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Cash, card or kidney?

Are South Africans the biggest borrowers in the world? The World Bank says yes. And our own consumer credit stats don’t paint a pretty picture: There are over 25 million active credit consumers, and 40% have impaired credit records. Crunching the numbers shows shrinking employment, growing debt, and millions of active garnishees that could trigger a debt trap.

Alarmingly, South Africa has more people who owe money than people who earn it: Yes, around 16 million South Africans have jobs, while 25 million South Africans are credit active. There are around 9 million more people who owe money than people with jobs; That’s roughly the population of greater Joburg.

Personal credit impact

Personal credit impact

As a rule of thumb, financial advisors say you should try keep your debt commitments to one-third of your income. So, if you earn R20 000 a month, then your repayments should ideally not exceed R6000. If you can’t afford to maintain your debt, and have to borrow further to pay off existing commitments, you run the risk of entering into a debt spiral and getting stuck in a loop of growing debt.

Although mortgages (or “bonds”) make up the bulk of the national debt book by value, credit facilities (credit cards, overdrafts, store cards etc) make up 65% of our credit accounts, and unsecured credit a further 14.6% when viewed by type.

Despite tougher affordability requirements and large-scale efforts to educate consumers, credit use in the country is outpacing employment growth, and the over-indebted gap is widening.

More about SA’s debt crisis


 

Cruel Collections

Cruel Collections

There’s evidence that many South Africans are failing to responsibly manage their debt – and some credit providers aren’t doing their job properly in assessing how much credit you can afford. Whatever the reasons, when you miss several payments or stop paying what you owe, credit providers can go to court to get a judgment against that debt. This could result in them seizing your assets – literally walking into your home and taking your car, fridge or TV – to sell to recuperate what you owe. Or they might take out a garnishee order on the debt.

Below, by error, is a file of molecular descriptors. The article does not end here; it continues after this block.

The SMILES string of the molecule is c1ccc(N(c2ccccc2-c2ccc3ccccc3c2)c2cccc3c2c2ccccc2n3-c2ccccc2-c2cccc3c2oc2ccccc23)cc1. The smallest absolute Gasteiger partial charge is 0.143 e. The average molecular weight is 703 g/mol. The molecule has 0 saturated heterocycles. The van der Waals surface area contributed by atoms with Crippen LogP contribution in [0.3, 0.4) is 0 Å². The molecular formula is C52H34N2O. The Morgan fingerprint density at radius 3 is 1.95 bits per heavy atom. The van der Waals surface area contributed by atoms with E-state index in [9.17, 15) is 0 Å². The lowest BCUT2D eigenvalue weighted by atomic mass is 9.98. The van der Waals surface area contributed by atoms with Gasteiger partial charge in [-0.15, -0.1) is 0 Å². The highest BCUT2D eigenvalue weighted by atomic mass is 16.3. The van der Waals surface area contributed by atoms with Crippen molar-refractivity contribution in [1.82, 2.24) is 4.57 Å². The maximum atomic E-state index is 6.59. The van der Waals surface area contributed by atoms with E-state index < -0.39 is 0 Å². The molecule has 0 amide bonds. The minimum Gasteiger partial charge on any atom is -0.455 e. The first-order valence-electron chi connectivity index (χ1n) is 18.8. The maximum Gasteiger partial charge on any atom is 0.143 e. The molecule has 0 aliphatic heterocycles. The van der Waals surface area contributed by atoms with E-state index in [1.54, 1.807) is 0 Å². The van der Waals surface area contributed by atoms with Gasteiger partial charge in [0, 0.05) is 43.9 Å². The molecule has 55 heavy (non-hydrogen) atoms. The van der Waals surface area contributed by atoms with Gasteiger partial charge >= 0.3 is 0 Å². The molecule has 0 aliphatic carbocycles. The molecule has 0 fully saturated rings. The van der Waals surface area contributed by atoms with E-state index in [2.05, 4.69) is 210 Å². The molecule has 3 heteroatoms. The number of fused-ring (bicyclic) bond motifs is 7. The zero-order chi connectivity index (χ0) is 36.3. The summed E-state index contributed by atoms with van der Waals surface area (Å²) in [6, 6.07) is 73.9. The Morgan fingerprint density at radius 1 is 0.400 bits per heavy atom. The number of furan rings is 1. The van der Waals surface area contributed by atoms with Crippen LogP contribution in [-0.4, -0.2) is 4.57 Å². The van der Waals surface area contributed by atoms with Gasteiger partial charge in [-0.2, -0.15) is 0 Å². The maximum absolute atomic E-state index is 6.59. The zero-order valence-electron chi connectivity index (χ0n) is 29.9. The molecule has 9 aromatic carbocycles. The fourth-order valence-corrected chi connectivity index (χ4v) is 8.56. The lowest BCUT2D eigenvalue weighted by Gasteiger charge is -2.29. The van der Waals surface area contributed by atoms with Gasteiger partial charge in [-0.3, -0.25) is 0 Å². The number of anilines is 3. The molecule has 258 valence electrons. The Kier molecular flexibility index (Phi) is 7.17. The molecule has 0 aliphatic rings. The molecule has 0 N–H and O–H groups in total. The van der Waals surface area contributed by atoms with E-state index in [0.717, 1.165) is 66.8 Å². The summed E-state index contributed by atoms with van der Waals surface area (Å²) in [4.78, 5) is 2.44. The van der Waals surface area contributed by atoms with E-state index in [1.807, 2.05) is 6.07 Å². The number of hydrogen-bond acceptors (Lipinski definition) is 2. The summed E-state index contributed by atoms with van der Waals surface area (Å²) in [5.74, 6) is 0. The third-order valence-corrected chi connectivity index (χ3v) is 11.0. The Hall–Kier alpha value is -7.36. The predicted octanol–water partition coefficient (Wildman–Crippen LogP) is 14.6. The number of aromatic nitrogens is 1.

How does a R1000 loan turn into almost R15 000 owing?? This is a real example of a real debtor experiencing gouging legal fees on the collection of a personal debt. We sometimes see these fees come into play in garnishees. A garnishee is an informal name for an emolument attachment order (EAO). This is a court order served on your employer, compelling them to pay the creditor directly out of your paycheque. These are notorious in South Africa for abuse and mismanagement such as faked consent forms, too much interest being applied, and extortionist fees being added on. And they can trigger a catastrophic debt trap for the credit consumer which keeps them locked in debt for decades.

There are millions of active garnishee orders in South Africa today, but no one knows exactly how many. It could be as high as five million. Although a recent ConCourt ruling (and subsequent changes to law) has tightened up the legal procedures around garnishees, significant loopholes remain that are still being abused today.

 

More about garnishees and your rights